Volume 11, Issue 2 (Occupational Medicine Quarterly Journal 2019)                   tkj 2019, 11(2): 67-78 | Back to browse issues page

Research code: ---
Ethics code: IR.SSU.SPH.REC.1397034
Clinical trials code: ----

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Mirzabeigi H, Halvani G, Zare S, Anooshe V, Jambarsang S, Soltani Rafsanjani N A. Evaluating and managing the probability of medical errors in nursing personnel using the HEART method. tkj. 2019; 11 (2) :67-78
URL: http://tkj.ssu.ac.ir/article-1-1042-en.html
Yazd University of Medical Sciences Yazd,Iran , mirzabeygihadi@gmail.com
Abstract:   (718 Views)
Introduction: Medical errors cause serious and often preventable injuries to patients. Studying human errors and their use as an opportunity for learning is a key factor in the effort to improve patient safety and quality of care in the hospitals. The purpose of this study was to identify and evaluate human errors to reduce their risks in nursing personnel using the Human Error Evaluation and Reduction (HEART) method.
Materials and Methods: This cross-sectional descriptive study was performed in one of the hospitals of Rafsanjan in 1977. Initially, hierarchical task analysis was performed using HTA method and nurses' tasks were identified. In the next step, the probability of their human errors during work for all tasks was determined using the HEART method and the factors and conditions that were effective in causing the error were determined. Finally, in light of these conditions, suggestions were made to reduce the likelihood of these errors occurring.
Results: The mean (standard deviation) human error score for the different tasks of nursing job was 1.79 (3.44). The maximum likelihood of error occurring in relation to the task of regulating and applying DC shock in emergencies was determined as 14.48. The least probability of error occurring for skin care task was 0.0014. The results of this study regarding the conditions that can lead to human error in nurses showed that the most important error generating conditions in nurses were novice and inexperienced, high stress, unreliable work tool, lack of control system transparency, lack of clarity and timely and direct confirmation of action. The highest mean human error probability score for Type C tasks was 4.34. Also the mean human error probability score for D, E and G tasks were 0.225, 0.198, and 0.00206 from right to left, respectively. The results of Kruskal-Wallis nonparametric test showed that there was a statistically significant difference among the mean scores of human error probability scores of different groups (P-value <0.001).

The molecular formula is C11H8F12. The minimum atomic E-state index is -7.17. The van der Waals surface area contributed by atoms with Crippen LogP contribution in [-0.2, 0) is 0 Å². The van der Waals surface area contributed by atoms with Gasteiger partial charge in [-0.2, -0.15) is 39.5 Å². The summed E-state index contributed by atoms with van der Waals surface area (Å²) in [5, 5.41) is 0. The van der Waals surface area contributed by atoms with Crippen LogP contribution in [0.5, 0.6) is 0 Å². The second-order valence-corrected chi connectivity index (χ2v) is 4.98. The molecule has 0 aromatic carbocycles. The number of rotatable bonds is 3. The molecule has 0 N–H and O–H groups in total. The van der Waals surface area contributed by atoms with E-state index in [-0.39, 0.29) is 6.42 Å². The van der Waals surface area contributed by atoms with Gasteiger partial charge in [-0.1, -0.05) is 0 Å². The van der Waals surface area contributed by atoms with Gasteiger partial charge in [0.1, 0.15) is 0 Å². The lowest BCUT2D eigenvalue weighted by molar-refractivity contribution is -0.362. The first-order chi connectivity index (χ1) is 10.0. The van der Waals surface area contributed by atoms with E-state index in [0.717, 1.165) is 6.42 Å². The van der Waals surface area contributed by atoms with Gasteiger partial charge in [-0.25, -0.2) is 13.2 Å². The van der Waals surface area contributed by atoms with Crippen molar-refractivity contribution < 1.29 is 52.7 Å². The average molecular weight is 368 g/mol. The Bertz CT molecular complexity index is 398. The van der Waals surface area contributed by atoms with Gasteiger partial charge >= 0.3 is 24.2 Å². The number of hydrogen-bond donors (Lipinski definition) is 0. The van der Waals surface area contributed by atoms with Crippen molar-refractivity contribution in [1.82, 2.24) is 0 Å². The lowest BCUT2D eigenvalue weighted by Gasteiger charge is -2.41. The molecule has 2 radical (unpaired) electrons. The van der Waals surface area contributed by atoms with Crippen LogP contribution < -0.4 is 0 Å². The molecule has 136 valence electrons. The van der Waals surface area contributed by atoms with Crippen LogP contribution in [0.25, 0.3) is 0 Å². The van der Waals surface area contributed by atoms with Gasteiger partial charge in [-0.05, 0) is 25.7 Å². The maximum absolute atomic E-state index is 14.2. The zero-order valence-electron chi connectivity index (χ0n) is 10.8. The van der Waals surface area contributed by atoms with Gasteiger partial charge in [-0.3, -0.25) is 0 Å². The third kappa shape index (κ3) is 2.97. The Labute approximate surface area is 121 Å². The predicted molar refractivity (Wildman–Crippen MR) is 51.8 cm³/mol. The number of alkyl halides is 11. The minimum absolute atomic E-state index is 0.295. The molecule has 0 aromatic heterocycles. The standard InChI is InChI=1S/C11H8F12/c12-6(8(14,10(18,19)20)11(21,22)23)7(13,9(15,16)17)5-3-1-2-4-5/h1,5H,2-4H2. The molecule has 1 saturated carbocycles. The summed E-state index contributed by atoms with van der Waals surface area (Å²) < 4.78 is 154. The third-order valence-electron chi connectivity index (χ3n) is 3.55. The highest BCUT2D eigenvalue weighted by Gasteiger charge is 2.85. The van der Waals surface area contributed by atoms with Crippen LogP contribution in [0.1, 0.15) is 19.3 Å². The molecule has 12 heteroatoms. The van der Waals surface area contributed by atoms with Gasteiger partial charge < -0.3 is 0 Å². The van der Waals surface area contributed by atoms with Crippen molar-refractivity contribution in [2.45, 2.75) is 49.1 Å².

Conclusion: Considering the critical consequences of human errors in nurses' work activities, developing specialized guidelines for their various activities, providing specialized training, as well as retraining of scientific and practical skills, increasing the workforce, reducing overtime, regular work shifts to improve the reliability of medical staff performance and familiarize staff with the risks that may result from errors in patients are necessary to reduce the likelihood of errors occurring in nurses.
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Type of Study: Research | Subject: Safety and occupational accidents
Received: 2019/10/10

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